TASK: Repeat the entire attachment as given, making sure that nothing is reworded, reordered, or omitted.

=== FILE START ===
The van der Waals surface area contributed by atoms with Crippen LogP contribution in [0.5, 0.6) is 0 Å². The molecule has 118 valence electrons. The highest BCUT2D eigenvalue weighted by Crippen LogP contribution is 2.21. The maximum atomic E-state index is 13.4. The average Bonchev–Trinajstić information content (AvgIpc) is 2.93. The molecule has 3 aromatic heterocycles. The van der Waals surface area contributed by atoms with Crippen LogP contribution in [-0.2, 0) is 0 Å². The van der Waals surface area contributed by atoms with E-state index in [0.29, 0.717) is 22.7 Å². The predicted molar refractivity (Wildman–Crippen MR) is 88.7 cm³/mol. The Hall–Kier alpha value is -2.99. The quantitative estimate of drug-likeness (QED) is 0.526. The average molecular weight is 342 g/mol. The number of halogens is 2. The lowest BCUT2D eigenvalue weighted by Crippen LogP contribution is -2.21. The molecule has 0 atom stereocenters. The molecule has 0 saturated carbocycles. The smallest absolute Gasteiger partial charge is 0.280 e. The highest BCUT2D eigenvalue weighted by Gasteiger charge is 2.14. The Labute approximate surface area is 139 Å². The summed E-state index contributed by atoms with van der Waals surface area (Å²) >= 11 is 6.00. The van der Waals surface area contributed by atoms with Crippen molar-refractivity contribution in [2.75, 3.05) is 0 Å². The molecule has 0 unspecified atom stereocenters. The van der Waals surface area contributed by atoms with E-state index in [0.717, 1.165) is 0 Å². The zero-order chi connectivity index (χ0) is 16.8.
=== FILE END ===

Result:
The van der Waals surface area contributed by atoms with Crippen LogP contribution in [0.5, 0.6) is 0 Å². The molecule has 118 valence electrons. The highest BCUT2D eigenvalue weighted by Crippen LogP contribution is 2.21. The maximum atomic E-state index is 13.4. The average Bonchev–Trinajstić information content (AvgIpc) is 2.93. The molecule has 3 aromatic heterocycles. The van der Waals surface area contributed by atoms with Crippen LogP contribution in [-0.2, 0) is 0 Å². The van der Waals surface area contributed by atoms with E-state index in [0.29, 0.717) is 22.7 Å². The predicted molar refractivity (Wildman–Crippen MR) is 88.7 cm³/mol. The Hall–Kier alpha value is -2.99. The quantitative estimate of drug-likeness (QED) is 0.526. The average molecular weight is 342 g/mol. The number of halogens is 2. The lowest BCUT2D eigenvalue weighted by Crippen LogP contribution is -2.21. The molecule has 0 atom stereocenters. The molecule has 0 saturated carbocycles. The smallest absolute Gasteiger partial charge is 0.280 e. The highest BCUT2D eigenvalue weighted by Gasteiger charge is 2.14. The Labute approximate surface area is 139 Å². The summed E-state index contributed by atoms with van der Waals surface area (Å²) >= 11 is 6.00. The van der Waals surface area contributed by atoms with Crippen molar-refractivity contribution in [2.75, 3.05) is 0 Å². The molecule has 0 unspecified atom stereocenters. The van der Waals surface area contributed by atoms with E-state index in [0.717, 1.165) is 0 Å². The zero-order chi connectivity index (χ0) is 16.8.